I have, as is abundantly clear, a little bit of a problem with books. I routinely stay up too late reading, telling myself that if it's the first half of a book, a few more chapters won't hurt, and if it's the second half, I can finish it quickly. I ignore my children, letting them forage for chicken nuggets and default to screen time in my (mental) absence, or designing fun outings for them that allow me to read on the sidelines--a trip to the pool or the skatepark.
I rue short waits, hoping I'll get delayed at the doctors office or hairdressers so I can get more reading in.
I've been known to pull out a book at long stoplights.
I know myself well enough to understand that if I start reading at breakfast, I am quite likely to be late to work. Since I'm rather fond of being employed, this is not a good path to wend my way down. However, it seems so sad and pointless to eat breakfast alone, the rest of the family still asleep, and not be able to read. A few months ago, I came up with the perfect solution: the Breakfast Book.
The Breakfast Book is a particular type of book. It can't be fiction, because the ol' what-happens-next? will pull me in ever time. Neither can it be a teaching related book, or a writing guide, because then I need to take notes, and I'm already hard pressed to eat without getting egg and crumbs on my book. Besides, the mental effort that goes into careful reading in order to learn something is more than what I am up for at 6:15 am. And yet, obviously, it needs to be a book I want to read.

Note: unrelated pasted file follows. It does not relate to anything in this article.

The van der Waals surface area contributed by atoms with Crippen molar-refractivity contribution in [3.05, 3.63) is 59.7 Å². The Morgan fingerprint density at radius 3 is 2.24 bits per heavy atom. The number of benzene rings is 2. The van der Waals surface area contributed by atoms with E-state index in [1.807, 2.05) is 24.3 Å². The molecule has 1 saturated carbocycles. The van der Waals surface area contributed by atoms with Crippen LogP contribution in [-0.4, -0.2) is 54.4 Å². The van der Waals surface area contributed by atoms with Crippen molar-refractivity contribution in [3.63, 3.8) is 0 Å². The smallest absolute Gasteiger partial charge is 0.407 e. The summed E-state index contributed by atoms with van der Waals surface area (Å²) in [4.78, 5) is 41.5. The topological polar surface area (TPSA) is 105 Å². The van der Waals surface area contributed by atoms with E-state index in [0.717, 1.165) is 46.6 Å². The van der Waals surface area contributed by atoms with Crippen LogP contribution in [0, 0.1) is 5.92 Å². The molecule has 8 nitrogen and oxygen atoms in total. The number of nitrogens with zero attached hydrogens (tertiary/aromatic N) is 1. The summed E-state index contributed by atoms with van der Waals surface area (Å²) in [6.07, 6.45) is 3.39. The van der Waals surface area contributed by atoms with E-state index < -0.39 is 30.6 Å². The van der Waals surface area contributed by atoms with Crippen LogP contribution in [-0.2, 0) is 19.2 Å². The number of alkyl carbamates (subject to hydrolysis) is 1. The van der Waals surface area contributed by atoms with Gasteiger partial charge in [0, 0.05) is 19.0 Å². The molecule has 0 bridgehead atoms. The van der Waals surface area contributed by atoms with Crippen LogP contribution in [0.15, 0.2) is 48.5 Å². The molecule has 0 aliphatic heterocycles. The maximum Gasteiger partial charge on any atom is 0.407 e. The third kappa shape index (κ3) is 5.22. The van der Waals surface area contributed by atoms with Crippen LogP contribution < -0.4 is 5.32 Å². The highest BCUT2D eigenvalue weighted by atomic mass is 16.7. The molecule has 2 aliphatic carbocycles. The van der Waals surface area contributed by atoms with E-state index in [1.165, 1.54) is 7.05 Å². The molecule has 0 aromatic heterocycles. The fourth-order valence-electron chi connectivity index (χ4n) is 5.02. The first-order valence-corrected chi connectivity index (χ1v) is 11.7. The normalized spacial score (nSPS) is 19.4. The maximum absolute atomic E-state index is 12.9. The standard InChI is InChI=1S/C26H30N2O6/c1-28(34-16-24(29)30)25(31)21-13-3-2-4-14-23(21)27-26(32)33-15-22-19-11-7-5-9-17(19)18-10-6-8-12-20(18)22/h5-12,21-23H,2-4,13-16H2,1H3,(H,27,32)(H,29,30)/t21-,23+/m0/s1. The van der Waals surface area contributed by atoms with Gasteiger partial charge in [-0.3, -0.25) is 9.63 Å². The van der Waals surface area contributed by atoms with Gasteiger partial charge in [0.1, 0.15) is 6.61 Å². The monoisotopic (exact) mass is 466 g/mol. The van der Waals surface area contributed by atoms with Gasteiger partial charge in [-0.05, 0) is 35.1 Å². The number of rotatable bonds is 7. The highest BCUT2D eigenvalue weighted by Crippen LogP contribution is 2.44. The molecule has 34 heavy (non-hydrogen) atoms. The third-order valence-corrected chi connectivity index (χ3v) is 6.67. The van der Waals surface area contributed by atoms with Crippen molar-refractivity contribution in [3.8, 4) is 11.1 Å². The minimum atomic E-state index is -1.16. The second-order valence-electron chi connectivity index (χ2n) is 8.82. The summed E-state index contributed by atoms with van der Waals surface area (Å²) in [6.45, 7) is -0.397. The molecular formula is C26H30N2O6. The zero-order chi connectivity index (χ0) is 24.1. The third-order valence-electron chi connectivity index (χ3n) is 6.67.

Enter literary nonfiction. Not memoirs, because if they're worth reading, they will have a story that pulls me in and sweeps me along, merrily passing through chapter endings and into next chapters like I'm inner-tubing down a river. But something on a topic that interests me, something where chapters end with conclusions rather than cliff hangers, something that will engage my brain without taxing it too much.
The first book I chose for this was Is That a Fish In Your Ear? Translation and the Meaning of Everything. The title says it all. The first part--witty, a little silly, referring to The Hitchhiker's Guide to the Galaxy. The subtitle--letting you kn
ow the topic and scope, while maintaining the Douglas Adams references. I could read a chapter, be interested in the ideas and information presented, then close the book and walk away from it for days. If I forgot the beginning of the book by the time I reached the end, no real harm done. Each chapter still made sense within itself.
I don't read every morning. Sometimes I've overslept, or I want to leave early to buy a latte, or to get to a meeting. Sometimes I'm pulled into Facebook instead, or I managed to put a book down last night that is calling to me this morning despite my heroic efforts to not pick it back up. It took me months to get through the book--and then I did. Time for a new Breakfast Book.
Yesterday I stumbled across my next choice. The Art of Soviet Cooking: A Memoir of Food and Longing is, like its predecessor, about a topic I know just the right amount about. Not so much that I'll get impatient, but enough that I'll get engaged wit
h the ideas presented. The title promises the same mix of wry humor, personal anecdotes, and deeply researched information. I read a chapter today, and am well satisfied with my choice.
What are some of the different types of books you prefer for different situations? Do you have any titles to recommend for my Breakfast Books?